The new variety from 1955, which was initially used for blending with light red wines as "Deckrotwein", has long been appreciated as a German red wine classic.


  • 6.812 ha

    Vinyard area in 2022

  • 3.099 ha

    Vinyard area in Rheinhessen (2022)

  • 2.544 ha

    Vinyard areaiPfalz (2022)

Cultivation and significance

The new variety from 1955, which was initially used for blending with light-coloured red wines as a "covering red wine", has long been valued as a German red wine classic. From 124 hectares in 1979, the vineyard area planted with Dornfelder grew to 6,812 hectares in 2022, which is around 7 per cent of the total vineyard area. The grape variety is most widespread in Rheinhessen with 3,099 hectares and in the Palatinate with 2,544 hectares, but the variety is also present in most other growing regions.

It is a robust, less susceptible grape variety. If given free rein, it tends to produce high yields. For this reason, many winegrowers cut off some grapes at the beginning of the ripening period in order to reduce the yield and thus support the concentration of the ingredients in the remaining grapes. The grapes grow with loose berries and are therefore less susceptible to rot. The vine makes higher demands on the soil; it is not happy with sandy or stony sites. It is also not suitable for sites that are too susceptible to frost.

Vinification and flavour

The variety is mainly vinified as a dry red wine, sometimes also semi-dry. There are two different styles. The first emphasises the intense fruit aromas such as sour cherry, blackberry and elderberry and is brought to market young. In some cases, the new vintage can already be bought as a primeur. Other winegrowers mature the Dornfelder in large or small wooden barrels (barriques), emphasising the tannins and structure of the wine and toning down the fruit aromas. These are usually full-bodied, smooth and harmonious wines. Dornfelder is easily recognisable by its deep dark colour. It is rare to find Dornfelder sparkling wines or a rosé wine made from Dornfelder.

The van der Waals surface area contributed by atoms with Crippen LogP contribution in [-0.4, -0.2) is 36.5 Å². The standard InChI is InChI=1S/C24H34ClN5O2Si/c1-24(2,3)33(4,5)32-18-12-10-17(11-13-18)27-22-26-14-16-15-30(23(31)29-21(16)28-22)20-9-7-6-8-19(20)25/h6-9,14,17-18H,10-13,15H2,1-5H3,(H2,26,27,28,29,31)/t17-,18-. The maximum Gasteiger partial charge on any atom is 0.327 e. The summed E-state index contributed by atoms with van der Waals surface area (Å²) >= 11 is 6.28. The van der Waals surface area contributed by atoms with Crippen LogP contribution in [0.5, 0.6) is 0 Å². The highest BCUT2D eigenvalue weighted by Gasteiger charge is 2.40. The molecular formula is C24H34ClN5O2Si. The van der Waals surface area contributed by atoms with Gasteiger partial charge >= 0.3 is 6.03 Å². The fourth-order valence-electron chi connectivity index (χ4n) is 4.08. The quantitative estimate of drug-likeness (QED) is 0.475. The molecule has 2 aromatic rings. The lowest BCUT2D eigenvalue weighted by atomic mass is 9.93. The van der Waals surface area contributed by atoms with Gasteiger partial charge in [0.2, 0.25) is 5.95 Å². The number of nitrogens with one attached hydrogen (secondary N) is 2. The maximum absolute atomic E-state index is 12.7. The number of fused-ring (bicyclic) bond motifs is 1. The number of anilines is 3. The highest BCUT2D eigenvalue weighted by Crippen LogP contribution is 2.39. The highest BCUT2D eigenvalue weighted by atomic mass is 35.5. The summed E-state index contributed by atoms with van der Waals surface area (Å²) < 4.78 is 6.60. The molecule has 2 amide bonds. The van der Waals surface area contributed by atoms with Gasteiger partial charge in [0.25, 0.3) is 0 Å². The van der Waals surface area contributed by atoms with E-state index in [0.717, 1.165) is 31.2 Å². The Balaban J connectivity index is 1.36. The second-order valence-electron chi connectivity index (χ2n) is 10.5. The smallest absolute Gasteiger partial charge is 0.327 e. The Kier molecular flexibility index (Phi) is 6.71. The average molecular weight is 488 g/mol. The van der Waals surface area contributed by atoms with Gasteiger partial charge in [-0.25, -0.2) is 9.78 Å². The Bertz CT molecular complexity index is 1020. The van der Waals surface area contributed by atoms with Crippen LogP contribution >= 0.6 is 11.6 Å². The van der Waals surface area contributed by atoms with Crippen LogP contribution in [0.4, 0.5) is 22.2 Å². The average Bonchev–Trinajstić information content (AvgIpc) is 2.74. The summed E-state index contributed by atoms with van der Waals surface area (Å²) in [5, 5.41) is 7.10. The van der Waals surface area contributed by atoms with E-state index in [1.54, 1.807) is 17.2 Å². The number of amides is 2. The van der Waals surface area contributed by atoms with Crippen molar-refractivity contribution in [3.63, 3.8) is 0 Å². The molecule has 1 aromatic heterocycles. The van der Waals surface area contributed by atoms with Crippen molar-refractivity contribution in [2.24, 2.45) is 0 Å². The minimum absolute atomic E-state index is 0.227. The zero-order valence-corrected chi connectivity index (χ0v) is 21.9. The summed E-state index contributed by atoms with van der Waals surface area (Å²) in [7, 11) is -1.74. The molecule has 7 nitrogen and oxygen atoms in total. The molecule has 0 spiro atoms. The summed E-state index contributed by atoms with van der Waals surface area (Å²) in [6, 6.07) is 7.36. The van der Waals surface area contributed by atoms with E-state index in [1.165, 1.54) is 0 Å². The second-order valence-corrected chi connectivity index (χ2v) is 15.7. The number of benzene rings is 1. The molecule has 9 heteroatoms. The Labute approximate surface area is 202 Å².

The deep red-coloured Dornfelder red wines are ideal for the cool season and go well with hearty roasts, game or cheese. Fruity versions from the last harvest are also a pleasure to drink, even slightly chilled in summer.


Dornfelder is the most successful new German red wine variety. Its origins can be traced back to the town of Weinsberg in Württemberg. It was there that the viticulturalist Imanuel Dornfeld initiated the founding of the local viticultural school. August Herold - who lived there from 1902 to 1973 - bred the Dornfelder there in 1955. He crossed the varieties Helfensteiner (a cross between Frühburgunder and Trollinger) and Heroldrebe (a cross between Portugieser and Limberger). It took a few years for the variety to establish itself among winegrowers. Initially, it was used as a "covering red wine" for blending with light red wines to give them a darker colour.

At a glance

  •     Newly bred in 1955 from the Helfensteiner x Heroldrebe varieties
  •     Robust, less susceptible variety with high yields
  •     Second most important red wine variety in Germany Susceptible variety with high yields
  •     Aroma: sour cherry, blackberry and elderberry
  •     Flavour: tannic, full-bodied, smooth, harmonious

In which country besides Germany are there still Dornfelder areas?

The Dornfelder is actually of no significance for viticulture outside Germany. Only in Switzerland are there about 21 hectares of Dornfelder vines, as of 2018.

Tips from Japanese cuisine JAPAN : Soy braised pork

German wines have a natural advantage when it comes to entering into perfect harmony with selected Asian dishes. With a lighter alcohol content, sometimes crisp acidity, moderate residual sweetness or soft tannins in the case of red grape varieties, they are a perfect match for a wide range of styles of Asian cuisine.

  • 1 kg Pork belly
  • 120 ml German white wine
  • 80 ml Soy sauce
  • 80 ml Honey
  • 50 ml Water
  • 4 cm Leek (green part)
  • 3 Ginger (thin slices)
  • 4 Boiled eggs
  • 1 Vegetables such as Chinese cabbage




1. Cut the pork belly into large pieces to fit your pan.

Put the frying pan on high heat. When it gets hot, add pork belly, browning all sides, and then put in a saucepan. Add enough water to completely cover the meat.

Add ginger and leek and put on high heat.

2. When it starts to boil, turn the heat down low and boil for around 1.5 hours until the meat is soft (test with a fork). If it is drying out, add more water and let the dish boil slowly.

3. Let the soup cool down, then remove the meat and cut into blocks of about 4-5 cm square. (If you cool it down well at this stage, the meat will not become dry.)

4. Put meat and all the other seasoning except soy sauce, into a new pan (which fits the meat neatly) and heat. When it boils, turn the heat to low and cook for around 5 mins, then add soy sauce.

5. Place a plate, which fits snugly into the pan, directly on the meat (a drop lid is also acceptable). Boil for about 30 minutes.

6. Remove pork from the pan, put the boiled eggs and green vegetable to season them, and boil the broth to half the volume.

Put the meat back in and mix well with the broth. Put meat on a plate, add boiled egg or boiled green vegetables and pour over broth.



  • Lemberger (trocken)
  • Dornfelder (trocken)
  • Spätburgunder / Pinot Noir (trocken)
  • Lemberger (halbtrocken & feinherb)
  • Dornfelder (halbtrocken & feinherb)
  • Spätburgunder / Pinot Noir (halbtrocken & feinherb)